I don’t agree with your benefit cap either. £500 a week per family. I won’t be affected, I only receive £367 a week (that includes council tax benefit and child benefit) but those who live in areas with higher rents will suffer terribly. I already have to pay an extra £34.64 a month towards my rent. Not because my rent is exceptionally high but because my local council decided to work my housing benefit out in a completely different way to how I have to pay it :

450 ⁄12 = 5400.

5400 divided by 52 = 103.84.

103.84 / 4 = 415.36,

not 450 which is the amount I have to pay in rent.

Therefore I pay £34.64 each month towards my rent. The LHA for my family size in this area is £524.98 a month. How many private sector tenants are paying a shortfall in their rent while their rent falls under the local LHA rate? Your ‘reform’ will only serve to further punish these people, thus sentencing tens of thousands of children to homelessness and severe poverty. Homelessness will cost you a lot more than not introducing this cap will. What about those who have higher rents and benefits that exceed your cap? People are already being evicted because landlords don’t want HB tenants. That situation is only going to worsen.

You want to change the way council tax benefit is paid. There was lot of confusion regarding this benefit when you published your bill. Currently CTB covers my entire council tax bill. You plan to hand control over to local authorities who will be asked to reduce the bill by 10%. Pensioners and disabled claimants will be protected. however the rest of us will be left to fight over the scraps, each of us living in fear of not being deemed worthy of full council tax benefit or being completely turned down for it because the council has already filled it’s quota for the month/year. This will plunge hundreds of thousands of claimants and their children into extreme poverty and debt.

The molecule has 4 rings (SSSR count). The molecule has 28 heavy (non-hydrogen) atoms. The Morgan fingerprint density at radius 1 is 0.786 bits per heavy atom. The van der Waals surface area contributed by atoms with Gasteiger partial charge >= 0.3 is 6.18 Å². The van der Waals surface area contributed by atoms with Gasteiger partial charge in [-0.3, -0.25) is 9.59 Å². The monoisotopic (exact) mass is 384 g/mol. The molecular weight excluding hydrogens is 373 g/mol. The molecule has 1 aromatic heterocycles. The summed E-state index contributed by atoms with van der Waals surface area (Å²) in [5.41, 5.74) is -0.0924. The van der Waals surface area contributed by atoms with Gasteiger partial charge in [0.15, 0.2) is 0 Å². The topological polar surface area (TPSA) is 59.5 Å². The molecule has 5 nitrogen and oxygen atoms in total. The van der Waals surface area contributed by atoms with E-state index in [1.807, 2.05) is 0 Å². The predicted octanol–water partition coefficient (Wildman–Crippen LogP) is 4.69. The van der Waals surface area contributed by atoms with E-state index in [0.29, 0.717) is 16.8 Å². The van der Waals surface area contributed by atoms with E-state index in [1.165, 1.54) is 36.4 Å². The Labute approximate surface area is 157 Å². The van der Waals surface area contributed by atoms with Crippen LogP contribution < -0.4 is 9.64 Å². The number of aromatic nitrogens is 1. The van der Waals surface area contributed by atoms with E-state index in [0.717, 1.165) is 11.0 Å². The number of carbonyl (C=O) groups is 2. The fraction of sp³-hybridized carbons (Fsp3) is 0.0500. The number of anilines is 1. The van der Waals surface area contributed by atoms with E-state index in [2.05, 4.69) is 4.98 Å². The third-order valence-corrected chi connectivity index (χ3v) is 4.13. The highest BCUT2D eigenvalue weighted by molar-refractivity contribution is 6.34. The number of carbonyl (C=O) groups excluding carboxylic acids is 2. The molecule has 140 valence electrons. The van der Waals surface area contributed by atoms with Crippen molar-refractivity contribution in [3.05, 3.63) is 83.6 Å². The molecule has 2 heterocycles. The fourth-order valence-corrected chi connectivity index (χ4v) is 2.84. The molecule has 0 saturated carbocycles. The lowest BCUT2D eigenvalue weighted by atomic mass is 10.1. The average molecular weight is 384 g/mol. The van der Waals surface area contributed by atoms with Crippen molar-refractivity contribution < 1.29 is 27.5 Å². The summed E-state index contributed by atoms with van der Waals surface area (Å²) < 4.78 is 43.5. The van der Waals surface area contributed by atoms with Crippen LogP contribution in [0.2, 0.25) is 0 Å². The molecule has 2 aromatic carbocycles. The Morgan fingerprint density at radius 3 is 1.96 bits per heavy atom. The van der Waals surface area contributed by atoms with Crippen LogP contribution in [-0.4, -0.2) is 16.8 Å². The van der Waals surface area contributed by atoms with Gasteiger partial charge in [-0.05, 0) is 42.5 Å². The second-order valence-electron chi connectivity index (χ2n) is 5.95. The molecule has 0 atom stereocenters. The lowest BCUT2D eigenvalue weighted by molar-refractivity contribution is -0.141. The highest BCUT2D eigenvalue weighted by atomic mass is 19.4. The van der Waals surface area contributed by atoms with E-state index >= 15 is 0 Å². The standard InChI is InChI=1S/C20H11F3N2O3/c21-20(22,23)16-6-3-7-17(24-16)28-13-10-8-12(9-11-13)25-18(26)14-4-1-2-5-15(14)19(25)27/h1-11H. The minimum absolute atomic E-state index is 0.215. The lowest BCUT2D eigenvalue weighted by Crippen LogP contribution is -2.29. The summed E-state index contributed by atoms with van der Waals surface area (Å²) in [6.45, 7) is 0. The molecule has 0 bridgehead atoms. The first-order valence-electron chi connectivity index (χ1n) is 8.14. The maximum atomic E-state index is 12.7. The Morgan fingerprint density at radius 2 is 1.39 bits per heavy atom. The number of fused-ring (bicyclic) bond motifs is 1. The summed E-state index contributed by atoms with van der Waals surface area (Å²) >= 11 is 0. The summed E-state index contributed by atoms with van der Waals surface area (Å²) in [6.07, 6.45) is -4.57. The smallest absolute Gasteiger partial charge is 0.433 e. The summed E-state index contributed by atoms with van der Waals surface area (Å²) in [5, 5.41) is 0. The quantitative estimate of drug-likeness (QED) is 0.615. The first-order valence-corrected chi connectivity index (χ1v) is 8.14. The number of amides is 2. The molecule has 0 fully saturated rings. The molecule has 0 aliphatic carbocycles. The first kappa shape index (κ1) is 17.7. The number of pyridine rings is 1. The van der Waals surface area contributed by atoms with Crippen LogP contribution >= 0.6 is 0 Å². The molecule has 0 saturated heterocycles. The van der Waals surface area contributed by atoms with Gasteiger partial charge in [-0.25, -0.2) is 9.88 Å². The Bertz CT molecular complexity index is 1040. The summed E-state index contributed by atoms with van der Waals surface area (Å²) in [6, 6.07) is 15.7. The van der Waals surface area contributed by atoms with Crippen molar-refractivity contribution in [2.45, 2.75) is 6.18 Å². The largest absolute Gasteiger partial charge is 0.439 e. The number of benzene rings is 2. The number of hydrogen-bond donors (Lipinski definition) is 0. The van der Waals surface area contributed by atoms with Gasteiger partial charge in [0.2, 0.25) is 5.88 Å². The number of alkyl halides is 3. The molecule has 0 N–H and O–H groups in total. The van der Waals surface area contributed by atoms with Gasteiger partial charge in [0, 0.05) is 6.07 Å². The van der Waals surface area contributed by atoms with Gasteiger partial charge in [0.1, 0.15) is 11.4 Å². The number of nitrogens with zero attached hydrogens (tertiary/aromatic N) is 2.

You want to abolish the social fund. I have been homeless twice through no fault of my own. First when my daughter was 2 weeks old, and then when she was 4 years old. Altogether we have spent 5 and a half months in a homeless hostel. On both occasions the social fund enabled me to buy beds, a cooker, a fridge freezer, and a washing machine. Without the interest free loan and the grant we would have been sleeping on the floor and going without a hot meal every day. If that loan hadn’t been interest free and had been provided by a private company I may not have been able to afford it. I may have been subject to a credit check. I may have been turned down. Abolishing the social fund is a very bad idea. Once again it will plunge millions into poverty and debt.

You want to halve benefits for disabled children. I have friends who care for their disabled children, that extra money is a lifeline for all of them. Cutting it is the worst thing you could do and the most sinister in my opinion.